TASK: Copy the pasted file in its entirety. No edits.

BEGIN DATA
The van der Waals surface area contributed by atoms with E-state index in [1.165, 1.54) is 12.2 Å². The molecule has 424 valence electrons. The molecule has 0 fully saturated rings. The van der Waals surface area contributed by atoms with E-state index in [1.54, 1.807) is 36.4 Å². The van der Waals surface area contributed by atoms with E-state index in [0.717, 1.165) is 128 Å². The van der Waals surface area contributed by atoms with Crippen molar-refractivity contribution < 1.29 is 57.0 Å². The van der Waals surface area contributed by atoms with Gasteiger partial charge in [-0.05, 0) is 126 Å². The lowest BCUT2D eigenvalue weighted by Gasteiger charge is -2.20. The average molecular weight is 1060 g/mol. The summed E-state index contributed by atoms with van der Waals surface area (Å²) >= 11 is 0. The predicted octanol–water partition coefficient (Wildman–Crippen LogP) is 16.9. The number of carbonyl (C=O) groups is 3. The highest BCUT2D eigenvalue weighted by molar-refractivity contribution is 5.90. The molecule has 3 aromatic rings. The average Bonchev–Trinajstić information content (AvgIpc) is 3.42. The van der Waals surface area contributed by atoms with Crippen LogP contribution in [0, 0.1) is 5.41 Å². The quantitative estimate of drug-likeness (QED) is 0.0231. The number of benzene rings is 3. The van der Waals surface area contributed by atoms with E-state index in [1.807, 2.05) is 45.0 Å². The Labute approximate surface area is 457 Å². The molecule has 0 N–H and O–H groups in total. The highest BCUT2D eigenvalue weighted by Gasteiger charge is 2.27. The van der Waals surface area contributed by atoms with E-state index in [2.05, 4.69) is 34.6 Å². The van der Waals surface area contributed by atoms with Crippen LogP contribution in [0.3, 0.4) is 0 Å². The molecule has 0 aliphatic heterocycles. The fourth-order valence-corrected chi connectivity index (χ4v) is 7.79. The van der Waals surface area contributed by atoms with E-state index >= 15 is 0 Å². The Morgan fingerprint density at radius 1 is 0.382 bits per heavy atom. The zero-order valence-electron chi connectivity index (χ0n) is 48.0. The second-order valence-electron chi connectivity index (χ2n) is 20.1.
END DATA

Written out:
The van der Waals surface area contributed by atoms with E-state index in [1.165, 1.54) is 12.2 Å². The molecule has 424 valence electrons. The molecule has 0 fully saturated rings. The van der Waals surface area contributed by atoms with E-state index in [1.54, 1.807) is 36.4 Å². The van der Waals surface area contributed by atoms with E-state index in [0.717, 1.165) is 128 Å². The van der Waals surface area contributed by atoms with Crippen molar-refractivity contribution < 1.29 is 57.0 Å². The van der Waals surface area contributed by atoms with Gasteiger partial charge in [-0.05, 0) is 126 Å². The lowest BCUT2D eigenvalue weighted by Gasteiger charge is -2.20. The average molecular weight is 1060 g/mol. The summed E-state index contributed by atoms with van der Waals surface area (Å²) >= 11 is 0. The predicted octanol–water partition coefficient (Wildman–Crippen LogP) is 16.9. The number of carbonyl (C=O) groups is 3. The highest BCUT2D eigenvalue weighted by molar-refractivity contribution is 5.90. The molecule has 3 aromatic rings. The average Bonchev–Trinajstić information content (AvgIpc) is 3.42. The van der Waals surface area contributed by atoms with Crippen LogP contribution in [0, 0.1) is 5.41 Å². The quantitative estimate of drug-likeness (QED) is 0.0231. The number of benzene rings is 3. The van der Waals surface area contributed by atoms with E-state index in [1.807, 2.05) is 45.0 Å². The Labute approximate surface area is 457 Å². The molecule has 0 N–H and O–H groups in total. The highest BCUT2D eigenvalue weighted by Gasteiger charge is 2.27. The van der Waals surface area contributed by atoms with E-state index in [2.05, 4.69) is 34.6 Å². The van der Waals surface area contributed by atoms with Crippen LogP contribution in [0.3, 0.4) is 0 Å². The molecule has 0 aliphatic heterocycles. The fourth-order valence-corrected chi connectivity index (χ4v) is 7.79. The van der Waals surface area contributed by atoms with E-state index >= 15 is 0 Å². The Morgan fingerprint density at radius 1 is 0.382 bits per heavy atom. The zero-order valence-electron chi connectivity index (χ0n) is 48.0. The second-order valence-electron chi connectivity index (χ2n) is 20.1.